In remembrance …

Hanchey E. Logue

(1907 – 1995)

No one doubted that Hanchey Logue’s legacy of service would out­live him. Under his leadership, more than a million dollars was raised toward building the Alabama 4-H Youth Development Center. As the Alabama Cooperative Extension Service State 4-H Leader from 1948 to 1970, he influenced the lives of about 500,000 boys and girls who took part in the 4-H learning-by-doing programs. He had a gift for inspiring and encouraging young people, and he could entertain them with storytelling, guitar playing, and singing.

That’s how Hanchey Logue, who spent most of his life working with Alabama youth, will be remembered. In addition to guiding 4-H Club members, he taught math and coached football at Luverne High School, and taught agriculture and shop for 10 years at Pine Apple. He worked as an assistant county agent in Hale County and a county agent in Conecuh County.

Hanchey E. Logue was born on September 9, 1907, in Troy, Alabama; graduated from Troy High School in 1925; attended Troy State Teachers College, and graduated from Auburn University in 1932. He received both his Bachelor’s and Master’s degrees from Auburn. His Extension career began in 1942 and ended 28 years later with retirement on July 31, 1970.

Mr. Logue conducted the original study for the Alabama 4-H Foundation, wrote its constitution, by-laws, and articles of incorporation. He served on the headquarters committee for the National 4-H Congress, and during his tenure, he saw 80 Alabama 4-H’ers receive national scholarships. In 1969, he received the Gold Key citation from the Federal Extension Service. The award was for his total service to 4-H. The citation noted that “throughout his years of service to youth, he has been guided by a belief that 4-H Club work develops boys and girls into useful and desirable citizens.”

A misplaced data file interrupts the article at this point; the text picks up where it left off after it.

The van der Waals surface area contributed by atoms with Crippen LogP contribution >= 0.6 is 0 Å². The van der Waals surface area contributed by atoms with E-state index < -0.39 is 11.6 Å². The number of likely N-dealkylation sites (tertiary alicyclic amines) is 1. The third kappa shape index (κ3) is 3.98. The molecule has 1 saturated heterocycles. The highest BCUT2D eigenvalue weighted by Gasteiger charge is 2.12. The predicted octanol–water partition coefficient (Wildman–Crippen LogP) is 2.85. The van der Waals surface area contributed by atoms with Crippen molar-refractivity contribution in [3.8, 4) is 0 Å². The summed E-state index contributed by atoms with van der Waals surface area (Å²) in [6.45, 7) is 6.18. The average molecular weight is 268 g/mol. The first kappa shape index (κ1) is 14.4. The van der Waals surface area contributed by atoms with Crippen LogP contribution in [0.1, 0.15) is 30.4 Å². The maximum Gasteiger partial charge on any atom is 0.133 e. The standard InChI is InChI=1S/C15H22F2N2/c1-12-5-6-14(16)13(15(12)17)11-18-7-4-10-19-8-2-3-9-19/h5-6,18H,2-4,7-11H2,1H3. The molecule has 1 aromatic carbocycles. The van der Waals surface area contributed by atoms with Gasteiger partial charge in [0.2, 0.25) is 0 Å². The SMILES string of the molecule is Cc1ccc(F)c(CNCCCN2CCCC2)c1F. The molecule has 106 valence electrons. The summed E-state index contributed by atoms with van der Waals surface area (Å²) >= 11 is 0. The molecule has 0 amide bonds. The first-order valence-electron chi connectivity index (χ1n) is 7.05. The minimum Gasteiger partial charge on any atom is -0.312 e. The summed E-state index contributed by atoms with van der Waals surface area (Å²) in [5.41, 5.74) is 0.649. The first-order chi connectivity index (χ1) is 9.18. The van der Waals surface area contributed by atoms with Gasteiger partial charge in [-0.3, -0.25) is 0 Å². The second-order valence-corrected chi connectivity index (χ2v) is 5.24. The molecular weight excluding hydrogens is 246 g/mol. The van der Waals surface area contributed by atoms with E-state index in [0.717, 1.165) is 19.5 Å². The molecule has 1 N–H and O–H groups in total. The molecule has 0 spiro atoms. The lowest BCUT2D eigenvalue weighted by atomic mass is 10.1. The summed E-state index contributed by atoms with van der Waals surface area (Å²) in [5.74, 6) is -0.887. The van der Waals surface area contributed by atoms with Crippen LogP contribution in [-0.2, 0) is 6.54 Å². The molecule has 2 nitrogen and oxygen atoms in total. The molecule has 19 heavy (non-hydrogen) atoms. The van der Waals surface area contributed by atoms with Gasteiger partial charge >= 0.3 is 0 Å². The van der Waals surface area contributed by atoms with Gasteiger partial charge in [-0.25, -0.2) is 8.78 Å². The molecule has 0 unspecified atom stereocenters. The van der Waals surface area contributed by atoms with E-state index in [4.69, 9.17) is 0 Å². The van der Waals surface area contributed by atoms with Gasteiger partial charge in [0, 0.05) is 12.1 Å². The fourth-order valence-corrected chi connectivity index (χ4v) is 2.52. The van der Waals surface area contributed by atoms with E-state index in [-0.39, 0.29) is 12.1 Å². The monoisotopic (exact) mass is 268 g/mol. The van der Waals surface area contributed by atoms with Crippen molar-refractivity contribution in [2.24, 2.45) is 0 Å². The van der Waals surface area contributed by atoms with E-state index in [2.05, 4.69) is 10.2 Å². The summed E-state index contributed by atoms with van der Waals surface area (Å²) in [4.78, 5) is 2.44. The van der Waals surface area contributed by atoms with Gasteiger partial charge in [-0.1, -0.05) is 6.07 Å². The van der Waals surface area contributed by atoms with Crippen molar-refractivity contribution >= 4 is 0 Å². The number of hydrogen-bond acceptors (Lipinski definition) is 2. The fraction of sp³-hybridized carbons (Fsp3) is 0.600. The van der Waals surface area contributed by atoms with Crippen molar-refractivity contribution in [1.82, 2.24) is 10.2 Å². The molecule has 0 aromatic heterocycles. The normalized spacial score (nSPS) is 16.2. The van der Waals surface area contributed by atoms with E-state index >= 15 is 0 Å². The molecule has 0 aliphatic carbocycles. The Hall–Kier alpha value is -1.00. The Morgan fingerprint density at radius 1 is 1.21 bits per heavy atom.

After retirement. Mr. Logue took advantage of the extra time available to do those outside activities which he had always loved, yet which had to take a back seat to his career. In addition to vegetable gardening and fishing at Lake Ogletree, he equally enjoyed following Auburn sports and attending home football games. He became an avid reader, and in his “spare” time he wrote country music, including a published song, “Things Have Changed Back Home.”

Hanchey Logue passed away on January 17, 1995. He is survived by his wife Pauline; their sons and their wives, Mickey and Glenda, Auburn; John and Helen, Birmingham; Calvin and Mary Jo, Athens, GA; and Lamar and Nenie Jo. Opelika; seven grandchildren and nine great-grandchildren. We thank them for shar­ing with us a man so dedicated to the youth of Alabama. It is with pride that we honor Hanchey E. Logue by placing his name on the dedicatory plaque of the Extension Memorial Chapel.

Chapel Plaque Inscription Number: 376